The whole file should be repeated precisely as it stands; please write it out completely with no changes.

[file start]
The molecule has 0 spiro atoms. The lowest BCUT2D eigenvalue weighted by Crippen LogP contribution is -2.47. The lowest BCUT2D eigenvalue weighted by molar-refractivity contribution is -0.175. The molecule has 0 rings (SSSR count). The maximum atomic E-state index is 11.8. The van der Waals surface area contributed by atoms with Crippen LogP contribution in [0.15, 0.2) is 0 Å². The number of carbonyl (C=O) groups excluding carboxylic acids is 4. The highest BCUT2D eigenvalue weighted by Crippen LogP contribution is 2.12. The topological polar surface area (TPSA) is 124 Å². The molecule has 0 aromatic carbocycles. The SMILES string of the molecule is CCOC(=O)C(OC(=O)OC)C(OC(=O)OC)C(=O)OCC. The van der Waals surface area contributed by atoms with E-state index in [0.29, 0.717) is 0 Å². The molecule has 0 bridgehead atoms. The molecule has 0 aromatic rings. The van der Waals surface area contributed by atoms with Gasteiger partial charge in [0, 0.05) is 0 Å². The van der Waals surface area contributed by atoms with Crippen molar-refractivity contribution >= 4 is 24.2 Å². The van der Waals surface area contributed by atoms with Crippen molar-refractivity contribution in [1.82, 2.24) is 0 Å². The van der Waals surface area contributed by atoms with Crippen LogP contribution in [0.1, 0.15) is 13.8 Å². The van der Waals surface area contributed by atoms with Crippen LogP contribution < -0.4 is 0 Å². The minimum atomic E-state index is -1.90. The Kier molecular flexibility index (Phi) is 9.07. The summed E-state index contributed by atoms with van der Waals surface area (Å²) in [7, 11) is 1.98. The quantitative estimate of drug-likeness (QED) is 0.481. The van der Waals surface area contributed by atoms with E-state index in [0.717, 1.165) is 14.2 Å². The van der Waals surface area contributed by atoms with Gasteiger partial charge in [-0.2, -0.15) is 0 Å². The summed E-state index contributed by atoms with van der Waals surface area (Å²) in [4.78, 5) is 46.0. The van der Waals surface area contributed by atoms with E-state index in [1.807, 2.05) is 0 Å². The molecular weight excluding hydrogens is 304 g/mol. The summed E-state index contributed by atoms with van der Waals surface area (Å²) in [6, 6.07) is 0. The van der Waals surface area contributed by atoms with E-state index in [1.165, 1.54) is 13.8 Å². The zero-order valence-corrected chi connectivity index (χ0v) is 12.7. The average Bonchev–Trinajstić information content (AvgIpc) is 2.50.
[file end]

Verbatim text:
The molecule has 0 spiro atoms. The lowest BCUT2D eigenvalue weighted by Crippen LogP contribution is -2.47. The lowest BCUT2D eigenvalue weighted by molar-refractivity contribution is -0.175. The molecule has 0 rings (SSSR count). The maximum atomic E-state index is 11.8. The van der Waals surface area contributed by atoms with Crippen LogP contribution in [0.15, 0.2) is 0 Å². The number of carbonyl (C=O) groups excluding carboxylic acids is 4. The highest BCUT2D eigenvalue weighted by Crippen LogP contribution is 2.12. The topological polar surface area (TPSA) is 124 Å². The molecule has 0 aromatic carbocycles. The SMILES string of the molecule is CCOC(=O)C(OC(=O)OC)C(OC(=O)OC)C(=O)OCC. The van der Waals surface area contributed by atoms with E-state index in [0.29, 0.717) is 0 Å². The molecule has 0 bridgehead atoms. The molecule has 0 aromatic rings. The van der Waals surface area contributed by atoms with Gasteiger partial charge in [0, 0.05) is 0 Å². The van der Waals surface area contributed by atoms with Crippen molar-refractivity contribution >= 4 is 24.2 Å². The van der Waals surface area contributed by atoms with Crippen molar-refractivity contribution in [1.82, 2.24) is 0 Å². The van der Waals surface area contributed by atoms with Crippen LogP contribution in [0.1, 0.15) is 13.8 Å². The van der Waals surface area contributed by atoms with Crippen LogP contribution < -0.4 is 0 Å². The minimum atomic E-state index is -1.90. The Kier molecular flexibility index (Phi) is 9.07. The summed E-state index contributed by atoms with van der Waals surface area (Å²) in [7, 11) is 1.98. The quantitative estimate of drug-likeness (QED) is 0.481. The van der Waals surface area contributed by atoms with E-state index in [0.717, 1.165) is 14.2 Å². The van der Waals surface area contributed by atoms with Gasteiger partial charge in [-0.2, -0.15) is 0 Å². The summed E-state index contributed by atoms with van der Waals surface area (Å²) in [4.78, 5) is 46.0. The van der Waals surface area contributed by atoms with E-state index in [1.807, 2.05) is 0 Å². The molecular weight excluding hydrogens is 304 g/mol. The summed E-state index contributed by atoms with van der Waals surface area (Å²) in [6, 6.07) is 0. The van der Waals surface area contributed by atoms with E-state index in [1.165, 1.54) is 13.8 Å². The zero-order valence-corrected chi connectivity index (χ0v) is 12.7. The average Bonchev–Trinajstić information content (AvgIpc) is 2.50.